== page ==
• Dad

    You write the question: “and who has the authority to choose that criteria?”

    My answer: “It should be a centralized, government appointed panel of 5 experts. After they establish the criteria, all written material must be submitted to this panel for review and determination, and they must determine how well each submitted article matches the criteria, with a scoring. Only those articles that have a score of 95 or higher are licensed for publication, if the author hasn’t died yet.” :-)

  • http://www.the-frame.com/blog Jandy

    Dad – hee! That would certainly save on publishing costs, wouldn’t it? Think of all the now-classic literature that wouldn’t exist, therefore that we wouldn’t study, therefore that academics wouldn’t write about…oh yes, we’d save a bundle on paper.

  • http://www.the-frame.com/blog Jandy

    Dad – hee! That would certainly save on publishing costs, wouldn’t it? Think of all the now-classic literature that wouldn’t exist, therefore that we wouldn’t study, therefore that academics wouldn’t write about…oh yes, we’d save a bundle on paper.

  • http://hornes.org/mark/ Mark

    “Narrators/authors who let the reader decide what to think = good. Ones who tell the reader what to think = bad. Books that focus on consciousness and the inner life = good. Ones that focus on detailed physical descriptions and events = bad”

    This combination caught me by surprise. I associate focusing on consciousness and “inner life” (quotation marks are to point to my skepticism about such a thing) with being tolde what to think.

    I’m way pressed for time right now to be more specific (I consider it a triumph that I actually read this entry), but maybe you can figure out what I’m getting at despite my lack of explanation…

    (Read any Raymond Chandler?)

  • http://hornes.org/mark/ Mark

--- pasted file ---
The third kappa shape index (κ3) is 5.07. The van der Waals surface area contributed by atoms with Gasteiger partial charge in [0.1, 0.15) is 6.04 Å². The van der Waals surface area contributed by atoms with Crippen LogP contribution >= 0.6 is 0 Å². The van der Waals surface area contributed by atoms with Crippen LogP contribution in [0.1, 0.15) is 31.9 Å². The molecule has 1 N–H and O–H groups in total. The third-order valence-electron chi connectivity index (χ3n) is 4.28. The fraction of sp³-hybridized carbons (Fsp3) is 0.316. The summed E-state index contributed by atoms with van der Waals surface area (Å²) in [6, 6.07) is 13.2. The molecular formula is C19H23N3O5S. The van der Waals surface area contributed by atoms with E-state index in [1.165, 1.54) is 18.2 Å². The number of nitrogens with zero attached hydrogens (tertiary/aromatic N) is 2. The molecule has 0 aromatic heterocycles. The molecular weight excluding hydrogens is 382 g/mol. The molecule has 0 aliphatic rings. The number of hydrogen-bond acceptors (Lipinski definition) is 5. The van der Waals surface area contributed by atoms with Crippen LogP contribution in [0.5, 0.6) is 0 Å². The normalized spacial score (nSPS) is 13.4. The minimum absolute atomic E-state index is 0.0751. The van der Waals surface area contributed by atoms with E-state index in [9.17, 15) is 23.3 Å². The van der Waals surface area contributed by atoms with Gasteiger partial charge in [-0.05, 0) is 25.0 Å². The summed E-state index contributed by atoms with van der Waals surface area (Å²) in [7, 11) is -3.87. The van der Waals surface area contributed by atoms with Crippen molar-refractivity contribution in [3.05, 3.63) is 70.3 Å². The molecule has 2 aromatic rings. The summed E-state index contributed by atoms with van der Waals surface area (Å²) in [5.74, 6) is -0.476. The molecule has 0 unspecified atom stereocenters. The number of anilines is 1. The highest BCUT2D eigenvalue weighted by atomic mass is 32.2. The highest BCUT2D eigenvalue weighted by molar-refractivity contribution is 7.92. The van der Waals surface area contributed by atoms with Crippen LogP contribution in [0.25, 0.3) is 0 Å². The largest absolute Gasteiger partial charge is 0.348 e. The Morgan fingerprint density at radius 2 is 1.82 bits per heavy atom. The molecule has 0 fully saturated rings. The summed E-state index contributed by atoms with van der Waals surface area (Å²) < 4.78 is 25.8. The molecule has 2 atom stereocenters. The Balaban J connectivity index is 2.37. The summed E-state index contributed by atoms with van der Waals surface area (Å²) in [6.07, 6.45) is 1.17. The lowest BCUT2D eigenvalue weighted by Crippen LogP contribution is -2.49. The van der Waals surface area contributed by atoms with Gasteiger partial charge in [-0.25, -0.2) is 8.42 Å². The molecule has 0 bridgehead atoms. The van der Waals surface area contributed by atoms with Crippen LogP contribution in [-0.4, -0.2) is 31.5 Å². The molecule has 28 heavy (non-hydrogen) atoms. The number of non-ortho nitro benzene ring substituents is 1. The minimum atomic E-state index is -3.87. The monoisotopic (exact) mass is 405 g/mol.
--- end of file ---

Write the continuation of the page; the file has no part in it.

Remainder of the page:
“Narrators/authors who let the reader decide what to think = good. Ones who tell the reader what to think = bad. Books that focus on consciousness and the inner life = good. Ones that focus on detailed physical descriptions and events = bad”

    This combination caught me by surprise. I associate focusing on consciousness and “inner life” (quotation marks are to point to my skepticism about such a thing) with being tolde what to think.

    I’m way pressed for time right now to be more specific (I consider it a triumph that I actually read this entry), but maybe you can figure out what I’m getting at despite my lack of explanation…

    (Read any Raymond Chandler?)

  • http://hornes.org/mark/ Mark

    “Still, when it comes to contradictory criteria, I’m not sure how choosing between them is not subjective. You mention philosophy; I suppose the argument there is that your choice of criteria is going to depend on your overall worldview.”

    But is it not obvious that cause and effect work in exactly the opposite way? Really it comes down to a prescription: you *ought* to think out a world view and then allow it to dictate your subjective preference for criteria. And this imperative is made by certain types of people who obviously *enjoy* thinking and talking about thinking or thinking about talking. Their subjective tastes are dictating their world view and criteria just like everyone else, but they have found a way to impose this as a universal good by which to judge all others.

    Just channeling Nietzsche for fun.

  • http://hornes.org/mark/ Mark

    “Still, when it comes to contradictory criteria, I’m not sure how choosing between them is not subjective. You mention philosophy; I suppose the argument there is that your choice of criteria is going to depend on your overall worldview.”

    But is it not obvious that cause and effect work in exactly the opposite way? Really it comes down to a prescription: you *ought* to think out a world view and then allow it to dictate your subjective preference for criteria. And this imperative is made by certain types of people who obviously *enjoy* thinking and talking about thinking or thinking about talking. Their subjective tastes are dictating their world view and criteria just like everyone else, but they have found a way to impose this as a universal good by which to judge all others.

    Just channeling Nietzsche for fun.

  • http://hornes.org/mark/ Mark

    PS. #5 the “triumph” means I’m really swamped, not that your post was too long.

  • http://hornes.org/mark/ Mark

    PS. #5 the “triumph” means I’m really swamped, not that your post was too long.